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Prospect Camp A Great Experience For Local Products

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The first ever NHL game at Consol Energy Center. (Coutresy Getty Images)

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PITTSBURGH (93-7 The Fan) — To Rob Madore and Andrew Blazek, Penguins prospect development camp might have meant a little bit more than to the rest of the players invited.

Madore, a Peters Township graduate, and Blazek, an Upper St. Clair product, grew up rooting the Penguins. For a week, they got to borrow the same sheet of ice Sidney Crosby, Evgeni Malkin, Marc-Andre Fleury and the rest of the Pens call home. A sheet of ice owned by Mario Lemieux, who made his comeback while both were growing up and learning the game.

“It’s amazing. I was fortunate enough, when I got home from Christmas break, to go to a game versus Florida,” Madore said. “I got to see what it’s like for the first time inside the building during a game. To be able to skate on the same ice as (the Penguins) is pretty darn cool.”

Both learned from professional coaches throughout the week, as Wilkes-Barre/Scranton coach John Hynes and his staff led the workouts, along with others from the Penguins organization.

Madore is a goaltender at the University of Vermont and will return for his fourth season. Blazek will be a junior at Robert Morris next year. Both got invaluable tips and strategies on how to become a better player at their respective positions.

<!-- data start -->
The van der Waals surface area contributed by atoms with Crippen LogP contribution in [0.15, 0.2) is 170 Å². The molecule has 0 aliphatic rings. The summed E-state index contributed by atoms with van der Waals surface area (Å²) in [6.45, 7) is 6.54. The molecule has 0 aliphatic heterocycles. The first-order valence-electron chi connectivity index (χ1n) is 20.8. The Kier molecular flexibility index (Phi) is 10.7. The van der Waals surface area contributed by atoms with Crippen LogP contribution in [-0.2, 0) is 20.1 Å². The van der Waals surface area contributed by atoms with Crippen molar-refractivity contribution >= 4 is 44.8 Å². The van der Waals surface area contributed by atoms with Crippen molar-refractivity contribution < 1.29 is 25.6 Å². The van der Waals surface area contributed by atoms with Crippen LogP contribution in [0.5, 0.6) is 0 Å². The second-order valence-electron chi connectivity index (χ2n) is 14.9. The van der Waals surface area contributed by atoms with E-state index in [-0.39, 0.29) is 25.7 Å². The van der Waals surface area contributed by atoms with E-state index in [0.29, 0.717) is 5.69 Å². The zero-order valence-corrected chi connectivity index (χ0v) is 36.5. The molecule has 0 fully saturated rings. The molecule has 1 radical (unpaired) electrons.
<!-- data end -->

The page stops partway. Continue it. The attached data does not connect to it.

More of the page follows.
“It’s been a great learning experience, getting a lot of good feedback (and) tips from the Wilkes-Barre coaches,” Blazek said. “It’s intimidating learning from these guys but you tend to do everything a little harder here. You’re at a different level.”

Hynes had a lot of positives to speak of when talking about both players.

“Madore is really athletic, he’s real flexible,” he said. “He competes on every puck. His lateral movement is excellent.”

“Blazek, he’s a very good skater and he’s got a good shot,” Hynes later added. “He’s a mobile defenseman that can move the puck.”

Along with the on-ice drills, the prospects went through off-ice seminars and activities to further their development. The entire week was a grouping of exercises to teach these players what the organization expects and offers its players at the highest level, both as a player and a person.

“The way that this organization wants its players to act on and off the ice, it’s high class,” Blazek said. “I think I can implement that with my teammates next year. Our team could be a little better for it next year. Hopefully I’ll be stepping up as a leader as a junior and can be a good role model for the incoming guys.”

Madore echoed Blazek’s thoughts, saying he’s looking forward to using everything he learned at camp to be a better player and help his team be successful.

“Coming in to this, I never thought I could say I would be more motivated than I was,” he said. “But just seeing what they have here — the facilities, everything they provide you, how well they take care of you — it just provides even more motivation to get back at it. Maybe at the end of a bike sprint just push that little extra and that’s gonna put you over the top.”

And to the NHL some day, both hope.

You can find my interviews with both Madore and Blazek here.

Chris Gates
Twitter.com/Chris_Gates
Chris.Gates@cbsradio.com